An insidious and provocative haunt is coaxing me to imagine that the Dump Show Trial could actually be staged, its imaginary audience augmented by a real one; that the Show could have politico-economic impact on the locale; that the event and its fallout could alter my relations with the in-laws, for better or for worse. That my public authorial acclaim might, after seemingly interminable delay, be launched.
Act One: A public hearing is convened to consider the Regional Authority’s proposal to expand the landfill. What begins as an informal local dump next to the stockyard will, over the course of the Show, come to occupy the entire county, perhaps the entire planet. Some of the arguments against expansion will be predicated on the actual case. Consider the hazard posed to the nearby airport posed by buzzards circling the dump, a hazard explicitly proscribed in federal regulations. Objection overruled. Or the proposed amelioration of the odor problem not by diverting or containing the raw sewage and other olfactorily offending substances dumped into the Dump but by spritzing aerosolized perfume to cover up the stench. Proposal approved. Other objections will be imaginary: that the dump is built on an old slave or Indian burial ground – overruled. Later the Authority will propose dumping bodies of homeless people into the landfill, claiming that the practice would demonstrate respect for the historical use of the land – approved, along with a small grant and a commemorative plaque.
The alchemical cocktail served at recess will be called Sludge. It will be dark brown, cloudy, slightly effervescent, lightly perfumed.
In Act Two an area family auctions off its homestead, which abuts the Dump. There are no takers. The Authority buys it for a song as a site for future expansion.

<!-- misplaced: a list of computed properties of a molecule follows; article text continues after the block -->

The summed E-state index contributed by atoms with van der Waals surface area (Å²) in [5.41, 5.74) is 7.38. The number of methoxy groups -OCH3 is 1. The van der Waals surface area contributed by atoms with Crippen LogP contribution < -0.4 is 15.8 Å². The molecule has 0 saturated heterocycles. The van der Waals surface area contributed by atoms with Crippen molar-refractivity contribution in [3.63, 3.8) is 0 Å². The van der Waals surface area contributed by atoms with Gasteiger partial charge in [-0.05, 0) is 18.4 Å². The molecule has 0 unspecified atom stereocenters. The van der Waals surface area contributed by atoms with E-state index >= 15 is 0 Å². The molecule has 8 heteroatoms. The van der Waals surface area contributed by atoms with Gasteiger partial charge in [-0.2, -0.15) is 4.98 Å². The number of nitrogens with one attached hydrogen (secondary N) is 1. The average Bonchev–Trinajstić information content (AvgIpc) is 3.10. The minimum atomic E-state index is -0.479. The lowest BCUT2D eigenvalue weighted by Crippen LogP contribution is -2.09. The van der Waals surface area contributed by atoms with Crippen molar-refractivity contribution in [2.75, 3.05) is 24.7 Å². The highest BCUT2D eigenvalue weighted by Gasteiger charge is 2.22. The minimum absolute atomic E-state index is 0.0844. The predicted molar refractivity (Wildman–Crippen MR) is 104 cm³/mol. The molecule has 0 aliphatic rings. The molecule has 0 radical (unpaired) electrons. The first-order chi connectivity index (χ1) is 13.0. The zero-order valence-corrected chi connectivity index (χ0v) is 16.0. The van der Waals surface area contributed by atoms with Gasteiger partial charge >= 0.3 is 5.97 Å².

At this stage Act Three is still as murky as the cocktail. The precedent established in the other imagined Show Trials is for Act Three to be set in Limbo, and in that regard the dump overflows with potential. For Jesus the wicked were fated to burn in Gehenna. Translated as “hell,” Gehenna was a valley just outside the Jerusalem city walls, a place where in earlier times Moloch worshipers had annealed their children in the braziers of their bronze idols, sacrificing the ones that couldn’t take the heat, a place where later the city had established its dump with its unquenchable fires. Do the homeless as human refuse make the Dump their home, tending the graves of their brothers and sisters, recycling and reusing the refuse, rigging up heating systems fueled by the methane rising from the waste, digging tunnels and constructing permanent shelters in midst of the waste? Maybe the delving denizens begin to assemble castoff materials into components of the time-traveling Device, a deus ex machina that takes shape in the sixth movement of the Salon Postisme Suite of fictions. Maybe in its emergent autopoietic sentience the Device is able to speak for itself in Act Three. And, heeding the burnt offerings continually offered in the Dump, does Moloch rise at last from the ashes, wreaking his redemptive vengeance on the scorched earth? By this point many audience members are throwing garbage at the performers, parents are demanding the resignation of the school principal, Colonel Lynch and his posse are fixing to string me up. Left to their own devices, the imaginary audience laugh, hiss, applaud, discuss the show among themselves as they wait for the last act to begin…